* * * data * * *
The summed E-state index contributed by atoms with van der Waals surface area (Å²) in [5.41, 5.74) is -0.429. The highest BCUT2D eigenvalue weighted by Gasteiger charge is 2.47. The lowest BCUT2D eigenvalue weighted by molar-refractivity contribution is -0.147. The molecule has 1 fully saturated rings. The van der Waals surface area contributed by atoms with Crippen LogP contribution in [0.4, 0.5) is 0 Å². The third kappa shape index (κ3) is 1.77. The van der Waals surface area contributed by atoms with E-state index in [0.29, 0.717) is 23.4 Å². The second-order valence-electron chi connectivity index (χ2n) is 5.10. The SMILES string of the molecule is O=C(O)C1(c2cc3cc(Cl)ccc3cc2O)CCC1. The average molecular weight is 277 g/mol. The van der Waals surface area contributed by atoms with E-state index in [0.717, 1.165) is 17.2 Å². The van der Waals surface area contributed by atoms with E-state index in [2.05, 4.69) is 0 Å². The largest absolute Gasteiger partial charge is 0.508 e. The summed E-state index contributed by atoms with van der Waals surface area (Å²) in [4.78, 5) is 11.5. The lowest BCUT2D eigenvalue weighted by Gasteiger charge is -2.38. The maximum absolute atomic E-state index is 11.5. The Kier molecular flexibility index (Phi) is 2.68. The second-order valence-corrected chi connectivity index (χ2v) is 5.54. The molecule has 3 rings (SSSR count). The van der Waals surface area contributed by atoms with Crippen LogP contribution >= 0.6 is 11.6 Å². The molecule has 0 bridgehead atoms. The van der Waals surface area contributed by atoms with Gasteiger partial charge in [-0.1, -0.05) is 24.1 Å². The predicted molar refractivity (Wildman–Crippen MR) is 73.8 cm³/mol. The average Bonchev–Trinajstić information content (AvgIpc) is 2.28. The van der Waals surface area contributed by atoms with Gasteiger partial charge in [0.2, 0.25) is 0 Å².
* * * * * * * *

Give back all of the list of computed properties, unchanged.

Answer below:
The summed E-state index contributed by atoms with van der Waals surface area (Å²) in [5.41, 5.74) is -0.429. The highest BCUT2D eigenvalue weighted by Gasteiger charge is 2.47. The lowest BCUT2D eigenvalue weighted by molar-refractivity contribution is -0.147. The molecule has 1 fully saturated rings. The van der Waals surface area contributed by atoms with Crippen LogP contribution in [0.4, 0.5) is 0 Å². The third kappa shape index (κ3) is 1.77. The van der Waals surface area contributed by atoms with E-state index in [0.29, 0.717) is 23.4 Å². The second-order valence-electron chi connectivity index (χ2n) is 5.10. The SMILES string of the molecule is O=C(O)C1(c2cc3cc(Cl)ccc3cc2O)CCC1. The average molecular weight is 277 g/mol. The van der Waals surface area contributed by atoms with E-state index in [0.717, 1.165) is 17.2 Å². The van der Waals surface area contributed by atoms with E-state index in [2.05, 4.69) is 0 Å². The largest absolute Gasteiger partial charge is 0.508 e. The summed E-state index contributed by atoms with van der Waals surface area (Å²) in [4.78, 5) is 11.5. The lowest BCUT2D eigenvalue weighted by Gasteiger charge is -2.38. The maximum absolute atomic E-state index is 11.5. The Kier molecular flexibility index (Phi) is 2.68. The second-order valence-corrected chi connectivity index (χ2v) is 5.54. The molecule has 3 rings (SSSR count). The van der Waals surface area contributed by atoms with Crippen LogP contribution >= 0.6 is 11.6 Å². The molecule has 0 bridgehead atoms. The van der Waals surface area contributed by atoms with Gasteiger partial charge in [-0.1, -0.05) is 24.1 Å². The predicted molar refractivity (Wildman–Crippen MR) is 73.8 cm³/mol. The average Bonchev–Trinajstić information content (AvgIpc) is 2.28. The van der Waals surface area contributed by atoms with Gasteiger partial charge in [0.2, 0.25) is 0 Å².